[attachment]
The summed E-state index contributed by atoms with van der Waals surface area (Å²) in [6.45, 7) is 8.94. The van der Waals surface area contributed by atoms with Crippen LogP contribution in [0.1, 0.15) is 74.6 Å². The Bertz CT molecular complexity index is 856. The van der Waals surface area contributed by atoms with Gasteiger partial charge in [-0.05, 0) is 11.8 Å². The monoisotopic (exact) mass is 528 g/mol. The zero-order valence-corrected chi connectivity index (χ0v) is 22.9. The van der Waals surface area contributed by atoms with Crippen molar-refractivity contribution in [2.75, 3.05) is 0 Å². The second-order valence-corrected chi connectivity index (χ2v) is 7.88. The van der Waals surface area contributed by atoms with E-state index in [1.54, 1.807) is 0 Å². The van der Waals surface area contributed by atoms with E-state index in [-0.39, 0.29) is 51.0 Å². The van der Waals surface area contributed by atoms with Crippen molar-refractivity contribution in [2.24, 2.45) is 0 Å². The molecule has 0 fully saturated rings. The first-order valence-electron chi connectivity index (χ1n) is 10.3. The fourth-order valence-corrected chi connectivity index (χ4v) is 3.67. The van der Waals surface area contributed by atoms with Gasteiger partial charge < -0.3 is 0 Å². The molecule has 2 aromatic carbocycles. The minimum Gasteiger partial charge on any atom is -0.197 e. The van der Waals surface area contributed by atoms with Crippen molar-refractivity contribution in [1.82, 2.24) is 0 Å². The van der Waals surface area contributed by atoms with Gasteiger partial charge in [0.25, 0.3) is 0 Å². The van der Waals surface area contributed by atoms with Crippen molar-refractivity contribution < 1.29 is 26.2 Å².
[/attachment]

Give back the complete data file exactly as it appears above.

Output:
The summed E-state index contributed by atoms with van der Waals surface area (Å²) in [6.45, 7) is 8.94. The van der Waals surface area contributed by atoms with Crippen LogP contribution in [0.1, 0.15) is 74.6 Å². The Bertz CT molecular complexity index is 856. The van der Waals surface area contributed by atoms with Gasteiger partial charge in [-0.05, 0) is 11.8 Å². The monoisotopic (exact) mass is 528 g/mol. The zero-order valence-corrected chi connectivity index (χ0v) is 22.9. The van der Waals surface area contributed by atoms with Crippen molar-refractivity contribution in [2.75, 3.05) is 0 Å². The second-order valence-corrected chi connectivity index (χ2v) is 7.88. The van der Waals surface area contributed by atoms with E-state index in [1.54, 1.807) is 0 Å². The van der Waals surface area contributed by atoms with E-state index in [-0.39, 0.29) is 51.0 Å². The van der Waals surface area contributed by atoms with Crippen molar-refractivity contribution in [2.24, 2.45) is 0 Å². The molecule has 0 fully saturated rings. The first-order valence-electron chi connectivity index (χ1n) is 10.3. The fourth-order valence-corrected chi connectivity index (χ4v) is 3.67. The van der Waals surface area contributed by atoms with Gasteiger partial charge < -0.3 is 0 Å². The molecule has 2 aromatic carbocycles. The minimum Gasteiger partial charge on any atom is -0.197 e. The van der Waals surface area contributed by atoms with Crippen molar-refractivity contribution in [1.82, 2.24) is 0 Å². The van der Waals surface area contributed by atoms with Gasteiger partial charge in [0.25, 0.3) is 0 Å². The van der Waals surface area contributed by atoms with Crippen molar-refractivity contribution < 1.29 is 26.2 Å².